Katherine's Story



In 1501, a young girl of 15 sailed to England from Spain.  She was going to marry Arthur Tudor, the Prince of Wales.  Her name was Katherine of Aragon.
Katherine was not happy.  England seemed very cold and damp.  Her priest was a rude, noisy man; her maid bullied her.  Arthur was pale and ill.  He had a terrible cough.  She much preferred Arthur's brother, Henry he was strong, handsome, and a good dancer.

However, Katherine had to marry Arthur.  They went to live in Wales.  Just five months later, Arthur died.

Katherine did not go home to Spain.  She was told that she must now marry Henry.  When Henry became king in 1509, they had a magnificent wedding.

At first, they were very happy.  Henry took her to jousts and feasts.  To prove his friendship with the king of France, Henry had said that he would never shave off his beard.  When he found out that Katherine did not like beards, Henry shaved it off.  It almost caused war!

Henry VIII jousting (left), watched by Katherine and her ladies-in-waiting.



By 1525 the marriage between Henry and Katherine had grown cold. 

It had grown cold for two reasons.

One reason was that Henry wanted a son who would be king after him.  But Katherine's first child was a girl who died at birth.  Then she had a son who died when he was seven weeks old.  In all, Katherine became pregnant 17 times, but only one child lived a daughter called Mary.  By 1525 Katherine was too old to have any more children.

The second reason was that Henry had met a young girl called Anne Boleyn.  Anne had just come back to England from France.  She had beautiful black hair and eyes. She wore the latest fashions, and looked good in green (her favourite colour).  She was just 18 years old.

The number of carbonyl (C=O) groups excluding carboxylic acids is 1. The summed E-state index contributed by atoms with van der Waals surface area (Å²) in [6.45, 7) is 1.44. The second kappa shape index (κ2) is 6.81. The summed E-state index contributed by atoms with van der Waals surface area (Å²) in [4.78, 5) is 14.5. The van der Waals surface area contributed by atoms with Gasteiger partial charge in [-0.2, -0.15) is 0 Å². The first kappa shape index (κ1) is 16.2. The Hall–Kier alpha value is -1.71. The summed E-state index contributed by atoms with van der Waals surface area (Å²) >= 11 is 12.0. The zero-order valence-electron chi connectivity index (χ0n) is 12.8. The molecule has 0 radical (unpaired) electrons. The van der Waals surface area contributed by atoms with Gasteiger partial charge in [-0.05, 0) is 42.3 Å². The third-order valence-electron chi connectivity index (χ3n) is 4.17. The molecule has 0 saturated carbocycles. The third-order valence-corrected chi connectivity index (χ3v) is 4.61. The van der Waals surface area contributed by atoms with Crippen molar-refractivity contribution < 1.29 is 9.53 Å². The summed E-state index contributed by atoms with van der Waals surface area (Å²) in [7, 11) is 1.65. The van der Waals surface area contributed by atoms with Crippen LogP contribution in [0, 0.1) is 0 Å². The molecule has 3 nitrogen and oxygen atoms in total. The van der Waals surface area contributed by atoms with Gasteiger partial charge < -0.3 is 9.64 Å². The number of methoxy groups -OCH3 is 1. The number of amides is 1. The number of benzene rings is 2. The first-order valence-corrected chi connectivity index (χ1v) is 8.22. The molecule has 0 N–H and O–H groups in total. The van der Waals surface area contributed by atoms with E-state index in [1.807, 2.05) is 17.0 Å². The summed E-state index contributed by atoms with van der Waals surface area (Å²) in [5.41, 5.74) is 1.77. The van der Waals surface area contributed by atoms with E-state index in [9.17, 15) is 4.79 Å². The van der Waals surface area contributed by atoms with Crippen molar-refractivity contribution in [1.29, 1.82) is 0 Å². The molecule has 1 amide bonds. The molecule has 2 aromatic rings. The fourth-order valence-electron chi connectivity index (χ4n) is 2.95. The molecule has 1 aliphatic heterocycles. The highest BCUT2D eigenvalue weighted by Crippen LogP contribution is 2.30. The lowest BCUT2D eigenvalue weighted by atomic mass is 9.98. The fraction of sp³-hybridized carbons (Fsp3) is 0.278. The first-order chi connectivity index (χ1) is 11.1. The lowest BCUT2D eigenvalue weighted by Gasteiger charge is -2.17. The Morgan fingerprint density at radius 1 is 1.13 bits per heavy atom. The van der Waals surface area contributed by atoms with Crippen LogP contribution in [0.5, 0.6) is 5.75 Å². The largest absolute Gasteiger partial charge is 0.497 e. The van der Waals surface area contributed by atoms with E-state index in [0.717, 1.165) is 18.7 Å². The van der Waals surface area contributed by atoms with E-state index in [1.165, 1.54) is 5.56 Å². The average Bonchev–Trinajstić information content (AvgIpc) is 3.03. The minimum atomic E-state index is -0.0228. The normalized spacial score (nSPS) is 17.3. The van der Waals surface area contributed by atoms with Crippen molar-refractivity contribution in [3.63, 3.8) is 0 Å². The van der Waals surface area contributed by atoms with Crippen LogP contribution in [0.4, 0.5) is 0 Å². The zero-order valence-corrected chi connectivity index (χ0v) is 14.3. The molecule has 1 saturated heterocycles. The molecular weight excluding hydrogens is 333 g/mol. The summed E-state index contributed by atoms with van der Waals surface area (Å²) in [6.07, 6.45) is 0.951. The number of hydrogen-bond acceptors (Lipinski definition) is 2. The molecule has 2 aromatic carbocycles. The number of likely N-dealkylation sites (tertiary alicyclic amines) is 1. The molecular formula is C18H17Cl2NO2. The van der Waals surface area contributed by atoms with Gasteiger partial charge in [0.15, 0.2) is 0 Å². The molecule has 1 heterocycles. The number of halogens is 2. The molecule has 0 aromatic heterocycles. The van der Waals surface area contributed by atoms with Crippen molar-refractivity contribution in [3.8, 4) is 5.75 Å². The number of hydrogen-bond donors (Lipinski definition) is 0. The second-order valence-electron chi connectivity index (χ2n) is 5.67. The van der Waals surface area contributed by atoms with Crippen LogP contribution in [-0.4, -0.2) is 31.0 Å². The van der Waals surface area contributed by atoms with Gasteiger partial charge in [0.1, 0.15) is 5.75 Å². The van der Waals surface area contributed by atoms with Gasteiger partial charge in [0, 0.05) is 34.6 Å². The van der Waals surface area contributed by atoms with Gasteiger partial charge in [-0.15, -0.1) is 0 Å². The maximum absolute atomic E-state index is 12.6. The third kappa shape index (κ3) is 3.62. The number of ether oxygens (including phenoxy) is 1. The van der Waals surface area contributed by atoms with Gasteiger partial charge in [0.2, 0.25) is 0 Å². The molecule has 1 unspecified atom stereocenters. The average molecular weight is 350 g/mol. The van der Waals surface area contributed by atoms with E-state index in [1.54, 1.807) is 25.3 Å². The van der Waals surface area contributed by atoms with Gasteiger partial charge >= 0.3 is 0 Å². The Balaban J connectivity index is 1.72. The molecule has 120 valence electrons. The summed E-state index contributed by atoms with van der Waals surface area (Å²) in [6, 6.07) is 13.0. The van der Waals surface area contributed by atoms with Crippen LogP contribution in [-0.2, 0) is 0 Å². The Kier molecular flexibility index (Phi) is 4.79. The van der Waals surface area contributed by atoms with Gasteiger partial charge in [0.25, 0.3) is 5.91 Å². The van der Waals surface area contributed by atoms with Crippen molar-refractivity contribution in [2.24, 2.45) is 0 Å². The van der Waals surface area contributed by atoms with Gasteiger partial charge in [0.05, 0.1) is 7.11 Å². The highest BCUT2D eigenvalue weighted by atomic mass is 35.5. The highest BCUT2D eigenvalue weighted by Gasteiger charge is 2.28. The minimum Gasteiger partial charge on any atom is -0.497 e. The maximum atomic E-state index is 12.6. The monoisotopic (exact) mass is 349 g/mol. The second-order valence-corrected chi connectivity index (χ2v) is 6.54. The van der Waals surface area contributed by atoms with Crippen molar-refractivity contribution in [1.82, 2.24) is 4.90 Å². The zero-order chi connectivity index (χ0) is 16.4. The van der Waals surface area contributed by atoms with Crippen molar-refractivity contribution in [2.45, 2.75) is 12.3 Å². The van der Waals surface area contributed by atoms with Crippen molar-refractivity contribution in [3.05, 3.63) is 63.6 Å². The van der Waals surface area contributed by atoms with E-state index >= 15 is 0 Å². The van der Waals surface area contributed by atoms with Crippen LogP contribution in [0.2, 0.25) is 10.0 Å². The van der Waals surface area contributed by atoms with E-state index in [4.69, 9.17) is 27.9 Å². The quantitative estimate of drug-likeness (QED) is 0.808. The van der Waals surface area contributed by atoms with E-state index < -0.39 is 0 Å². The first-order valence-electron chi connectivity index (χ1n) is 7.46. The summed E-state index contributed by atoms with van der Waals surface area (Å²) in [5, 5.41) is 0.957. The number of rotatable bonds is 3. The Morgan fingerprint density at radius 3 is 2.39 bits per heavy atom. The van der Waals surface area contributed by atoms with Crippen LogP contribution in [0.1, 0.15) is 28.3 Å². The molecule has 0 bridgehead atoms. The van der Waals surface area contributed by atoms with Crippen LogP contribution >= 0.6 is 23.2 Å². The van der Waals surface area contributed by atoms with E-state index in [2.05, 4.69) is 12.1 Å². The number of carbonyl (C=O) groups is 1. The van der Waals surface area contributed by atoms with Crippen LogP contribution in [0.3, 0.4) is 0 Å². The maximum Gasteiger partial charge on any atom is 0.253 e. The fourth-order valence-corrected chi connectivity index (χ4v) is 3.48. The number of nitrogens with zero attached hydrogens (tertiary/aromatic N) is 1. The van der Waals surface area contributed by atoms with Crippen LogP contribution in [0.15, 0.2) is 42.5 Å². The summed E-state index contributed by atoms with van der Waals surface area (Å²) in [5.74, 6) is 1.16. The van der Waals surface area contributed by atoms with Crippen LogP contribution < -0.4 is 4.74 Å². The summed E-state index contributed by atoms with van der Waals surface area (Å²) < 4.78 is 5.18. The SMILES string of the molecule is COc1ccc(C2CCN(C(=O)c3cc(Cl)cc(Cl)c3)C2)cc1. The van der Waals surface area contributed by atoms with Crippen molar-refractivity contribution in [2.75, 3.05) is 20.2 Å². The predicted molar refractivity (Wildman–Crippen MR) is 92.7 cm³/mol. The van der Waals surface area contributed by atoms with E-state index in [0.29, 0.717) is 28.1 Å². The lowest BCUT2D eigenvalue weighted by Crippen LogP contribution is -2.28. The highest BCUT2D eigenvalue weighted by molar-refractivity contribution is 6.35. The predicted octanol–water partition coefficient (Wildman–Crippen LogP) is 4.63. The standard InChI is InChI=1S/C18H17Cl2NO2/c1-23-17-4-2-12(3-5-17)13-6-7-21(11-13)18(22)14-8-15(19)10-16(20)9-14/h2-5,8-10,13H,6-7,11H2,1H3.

However, when Henry tried to flirt with Anne, she ignored him.  He carved her name on trees.  He wrote love letters to her.  Anne told him that she would only love him if he married her.

Henry told Katherine that he wanted to divorce her.  She refused.  She told him that she was his true wife, and always would be. 

Then she turned and walked out.  Her ladies-in-waiting cheered.



Thomas Wolsey was Henry's Chancellor; he looked after government business for Henry.  In 1527, Henry told Wolsey to ask the Pope the head of the Roman Catholic Church to grant a divorce.  But the Pope said 'No'.

Katherine had a nephew called Charles.  Charles was the ruler of Germany, Holland, Italy and Spain.  In 1527 he had captured Rome.  Pope Clement was scared of Charles.  He did not dare to give Henry a divorce.

Henry was angry.  He sent for Wolsey to stand trial.  Wolsey thought he was going to be executed.  He died on the way to London.  Some people said Wolsey died of fright.

Then Henry talked to two men: Thomas Cromwell and Thomas Cranmer:

 Thomas Cromwell, a lawyer (who became Chancellor).                                               Thomas Cranmer, a priest (who became Archbishop of Canterbury).

Cromwell and Cranmer told Henry to break away from the Pope, and make himself Head of the Church in England.  If Henry did this, they said, he could give himself a divorce.

That is what Henry did.  He went to Parliament and got it to pass the Act of Supremacy, which said he was Supreme Head of the Church in England.  He married Anne in 1533, and divorced Katherine.


After you have read this story, answer the question sheet by clicking on the 'Time to Work' icon at the top of the page.


The following websites will help you research further:


Henry's 'Great Matter':

History Learning Site     

Causes of the English Reformation, by J.P.Sommerville of the University of Wisconsin


Clear ppt from Primary Resources


Wonderful musical treatment by HistoryTeachers